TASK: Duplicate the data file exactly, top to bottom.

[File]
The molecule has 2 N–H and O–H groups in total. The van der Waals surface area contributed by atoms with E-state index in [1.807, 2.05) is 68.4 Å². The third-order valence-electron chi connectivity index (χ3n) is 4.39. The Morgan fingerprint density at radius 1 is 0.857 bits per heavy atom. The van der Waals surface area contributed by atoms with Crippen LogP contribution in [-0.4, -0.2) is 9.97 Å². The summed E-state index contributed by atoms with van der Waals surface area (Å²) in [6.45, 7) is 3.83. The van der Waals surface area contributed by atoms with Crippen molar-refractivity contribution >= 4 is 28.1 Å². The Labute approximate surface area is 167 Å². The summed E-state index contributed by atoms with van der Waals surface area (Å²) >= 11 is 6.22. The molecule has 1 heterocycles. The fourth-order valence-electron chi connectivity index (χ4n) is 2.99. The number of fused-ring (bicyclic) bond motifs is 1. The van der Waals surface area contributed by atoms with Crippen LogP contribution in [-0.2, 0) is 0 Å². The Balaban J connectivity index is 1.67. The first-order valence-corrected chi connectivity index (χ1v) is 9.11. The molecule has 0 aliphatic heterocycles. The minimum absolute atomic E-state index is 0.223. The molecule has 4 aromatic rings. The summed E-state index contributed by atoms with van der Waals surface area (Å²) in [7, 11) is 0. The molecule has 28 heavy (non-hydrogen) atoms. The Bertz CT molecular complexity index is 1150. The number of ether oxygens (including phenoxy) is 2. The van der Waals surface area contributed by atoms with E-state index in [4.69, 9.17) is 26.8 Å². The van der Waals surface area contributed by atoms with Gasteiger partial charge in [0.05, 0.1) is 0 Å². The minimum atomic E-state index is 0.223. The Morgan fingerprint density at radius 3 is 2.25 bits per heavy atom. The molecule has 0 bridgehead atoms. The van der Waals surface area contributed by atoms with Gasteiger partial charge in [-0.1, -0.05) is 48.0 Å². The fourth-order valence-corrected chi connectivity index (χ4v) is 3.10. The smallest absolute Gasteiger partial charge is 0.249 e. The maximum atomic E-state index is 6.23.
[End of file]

The molecule has 2 N–H and O–H groups in total. The van der Waals surface area contributed by atoms with E-state index in [1.807, 2.05) is 68.4 Å². The third-order valence-electron chi connectivity index (χ3n) is 4.39. The Morgan fingerprint density at radius 1 is 0.857 bits per heavy atom. The van der Waals surface area contributed by atoms with Crippen LogP contribution in [-0.4, -0.2) is 9.97 Å². The summed E-state index contributed by atoms with van der Waals surface area (Å²) in [6.45, 7) is 3.83. The van der Waals surface area contributed by atoms with Crippen molar-refractivity contribution >= 4 is 28.1 Å². The Labute approximate surface area is 167 Å². The summed E-state index contributed by atoms with van der Waals surface area (Å²) >= 11 is 6.22. The molecule has 1 heterocycles. The fourth-order valence-electron chi connectivity index (χ4n) is 2.99. The number of fused-ring (bicyclic) bond motifs is 1. The van der Waals surface area contributed by atoms with Crippen LogP contribution in [-0.2, 0) is 0 Å². The Balaban J connectivity index is 1.67. The first-order valence-corrected chi connectivity index (χ1v) is 9.11. The molecule has 0 aliphatic heterocycles. The minimum absolute atomic E-state index is 0.223. The molecule has 4 aromatic rings. The summed E-state index contributed by atoms with van der Waals surface area (Å²) in [7, 11) is 0. The molecule has 28 heavy (non-hydrogen) atoms. The Bertz CT molecular complexity index is 1150. The number of ether oxygens (including phenoxy) is 2. The van der Waals surface area contributed by atoms with E-state index in [4.69, 9.17) is 26.8 Å². The van der Waals surface area contributed by atoms with Gasteiger partial charge in [0.05, 0.1) is 0 Å². The minimum atomic E-state index is 0.223. The Morgan fingerprint density at radius 3 is 2.25 bits per heavy atom. The molecule has 0 bridgehead atoms. The van der Waals surface area contributed by atoms with Gasteiger partial charge in [-0.1, -0.05) is 48.0 Å². The fourth-order valence-corrected chi connectivity index (χ4v) is 3.10. The smallest absolute Gasteiger partial charge is 0.249 e. The maximum atomic E-state index is 6.23.